Wednesday, February 2, 2011

How to Knit Correctly... and Other Things that Grandma Taught Me.

"What are you doing?" my Grandma asked.
"Knitting." I said. (I thought the wool and knitting needles made that rather apparent.)
"No you're not," she retorted, "that's not knitting. Stop that right now."

This conversation was the beginning of one of my favourite memories of my Grandma Klassen and, since I've taken up knitting again, I think of her often while I knit the "correct" way. You see, Grandma was born in Russia so of course she learned how to knit the European way or what is commonly known as the Continental Method. I first learned how to knit from some friends while I was away in Bible School (Canada) so I learned the English style - the wrong way, according to Grandma.

She was very patient with me as she demonstrated over and over & I tried to relearn the way I had been doing it for years. The continental method is not easy to learn, wrapping the yarn around your fingers with just the right tension, never letting the wool out of your hands and wrapping the stitches with your left hand and not your right. I was ready to give up so many times.

But she knew something that I didn't know.
When I mastered it I would be able to knit twice as fast as before.
And she was right.

To this day I am grateful for that knitting lesson.
But Grandma taught me so much more than that...she taught me by her example and how she lived. Grandma went through some pretty tough times in her life and yet her motto was always "it is what it is." I'm pretty sure that she had plenty of days when she doubted God but she trusted in Him until her last breath.

Today would have been Grandma's 98th birthday, she's been gone for quite a while now - I still miss her. Now I'm an 'Oma' and I just pray that when my grandson looks back on my life, what I said and what I did will have left the same impact on him as Grandma left upon me.

Thursday, January 6, 2011

A Glimpse of Spring

Last Sunday, Peter, one of church family members shared with us about the season of winter. Not the actual growing season of snow and cold of the environment around us but the season of winter in our hearts. The times when we go through loss and hurt and disappointment.

It's a hard subject to talk about or, for that matter, even to listen too but Peter spoke to us from a heart that is, unfortunately, all too familiar with the subject and, as I listened, I found myself thinking back to my life's seasons. I have to admit, though I don't want to (I'd rather live in denial thank you very much) that this last year has been a bit of a winter for me. Letting go of some dreams and picturing them now through a heavy dose of reality? Watching my friends go through illness and my family go through loss? Not my favourite way to pass the time and a really good way to lose sleep.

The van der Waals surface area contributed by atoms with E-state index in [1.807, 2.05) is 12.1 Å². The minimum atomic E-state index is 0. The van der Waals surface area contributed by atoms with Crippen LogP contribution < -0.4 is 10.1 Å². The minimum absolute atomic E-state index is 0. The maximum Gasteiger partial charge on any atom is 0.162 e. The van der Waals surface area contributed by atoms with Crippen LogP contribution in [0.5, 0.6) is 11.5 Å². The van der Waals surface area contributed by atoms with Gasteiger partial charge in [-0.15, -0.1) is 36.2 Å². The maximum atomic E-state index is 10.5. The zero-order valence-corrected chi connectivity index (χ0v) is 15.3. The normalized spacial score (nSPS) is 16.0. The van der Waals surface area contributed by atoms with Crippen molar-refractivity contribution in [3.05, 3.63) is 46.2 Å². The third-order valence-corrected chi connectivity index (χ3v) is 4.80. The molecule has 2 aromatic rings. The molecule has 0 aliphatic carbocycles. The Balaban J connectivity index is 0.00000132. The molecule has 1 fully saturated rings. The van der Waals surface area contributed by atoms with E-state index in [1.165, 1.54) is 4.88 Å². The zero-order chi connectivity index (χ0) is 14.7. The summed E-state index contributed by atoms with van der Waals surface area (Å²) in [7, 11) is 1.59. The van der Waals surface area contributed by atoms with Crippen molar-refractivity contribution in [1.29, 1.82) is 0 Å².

I get it. I get that I need these times to grow in my faith but I'm impatient and what I really want is Spring and green and warmth and light.

So at the end of his message I was feeling a little heavy. Don't get me wrong, the message was awesome, it just gave me a LOT to think about.

Then the most wonderful little thing happened... Peter invited the worship team up to end the service. He said we were going to sing "Come, Now is the Time to Worship." I was in the back that Sunday and there had been no Sunday School that morning so all the kids were in the back with their parents. The drums kicked in, the music got louder and suddenly the children started to dance. They jumped into the aisle and just started to dance.

It was something... we all stood there smiling and watching and enjoying.
They had no worries.
They were being watched over by those who loved them.
And in their happy faces and dancing feet we all saw, and were reminded of, a season of Spring.